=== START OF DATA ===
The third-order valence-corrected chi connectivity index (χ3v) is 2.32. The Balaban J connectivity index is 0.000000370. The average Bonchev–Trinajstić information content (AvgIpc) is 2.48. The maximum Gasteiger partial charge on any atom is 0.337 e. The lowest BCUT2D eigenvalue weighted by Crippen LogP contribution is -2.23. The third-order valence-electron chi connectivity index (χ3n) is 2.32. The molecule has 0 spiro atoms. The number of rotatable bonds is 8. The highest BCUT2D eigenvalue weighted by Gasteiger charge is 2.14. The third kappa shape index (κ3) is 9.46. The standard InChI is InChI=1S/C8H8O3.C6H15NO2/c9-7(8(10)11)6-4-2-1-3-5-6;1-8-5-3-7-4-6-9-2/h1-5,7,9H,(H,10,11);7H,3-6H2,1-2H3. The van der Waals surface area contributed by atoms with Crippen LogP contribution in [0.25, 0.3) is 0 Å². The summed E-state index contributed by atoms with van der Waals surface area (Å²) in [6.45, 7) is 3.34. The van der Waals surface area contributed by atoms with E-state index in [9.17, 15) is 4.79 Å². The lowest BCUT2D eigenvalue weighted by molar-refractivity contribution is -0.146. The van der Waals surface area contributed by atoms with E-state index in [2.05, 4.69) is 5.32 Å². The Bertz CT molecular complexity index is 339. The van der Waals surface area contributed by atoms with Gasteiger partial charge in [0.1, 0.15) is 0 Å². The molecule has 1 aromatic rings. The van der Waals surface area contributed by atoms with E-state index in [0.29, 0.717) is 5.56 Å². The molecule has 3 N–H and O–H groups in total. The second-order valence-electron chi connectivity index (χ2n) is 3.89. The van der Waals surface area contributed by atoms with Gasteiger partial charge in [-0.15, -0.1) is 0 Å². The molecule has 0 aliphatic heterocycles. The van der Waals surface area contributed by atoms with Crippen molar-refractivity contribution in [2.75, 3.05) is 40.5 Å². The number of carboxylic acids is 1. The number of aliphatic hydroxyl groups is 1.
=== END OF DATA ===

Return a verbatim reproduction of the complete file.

The third-order valence-corrected chi connectivity index (χ3v) is 2.32. The Balaban J connectivity index is 0.000000370. The average Bonchev–Trinajstić information content (AvgIpc) is 2.48. The maximum Gasteiger partial charge on any atom is 0.337 e. The lowest BCUT2D eigenvalue weighted by Crippen LogP contribution is -2.23. The third-order valence-electron chi connectivity index (χ3n) is 2.32. The molecule has 0 spiro atoms. The number of rotatable bonds is 8. The highest BCUT2D eigenvalue weighted by Gasteiger charge is 2.14. The third kappa shape index (κ3) is 9.46. The standard InChI is InChI=1S/C8H8O3.C6H15NO2/c9-7(8(10)11)6-4-2-1-3-5-6;1-8-5-3-7-4-6-9-2/h1-5,7,9H,(H,10,11);7H,3-6H2,1-2H3. The van der Waals surface area contributed by atoms with Crippen LogP contribution in [0.25, 0.3) is 0 Å². The summed E-state index contributed by atoms with van der Waals surface area (Å²) in [6.45, 7) is 3.34. The van der Waals surface area contributed by atoms with E-state index in [9.17, 15) is 4.79 Å². The lowest BCUT2D eigenvalue weighted by molar-refractivity contribution is -0.146. The van der Waals surface area contributed by atoms with E-state index in [2.05, 4.69) is 5.32 Å². The Bertz CT molecular complexity index is 339. The van der Waals surface area contributed by atoms with Gasteiger partial charge in [0.1, 0.15) is 0 Å². The molecule has 1 aromatic rings. The van der Waals surface area contributed by atoms with E-state index in [0.29, 0.717) is 5.56 Å². The molecule has 3 N–H and O–H groups in total. The second-order valence-electron chi connectivity index (χ2n) is 3.89. The van der Waals surface area contributed by atoms with Gasteiger partial charge in [-0.15, -0.1) is 0 Å². The molecule has 0 aliphatic heterocycles. The van der Waals surface area contributed by atoms with Crippen molar-refractivity contribution in [2.75, 3.05) is 40.5 Å². The number of carboxylic acids is 1. The number of aliphatic hydroxyl groups is 1.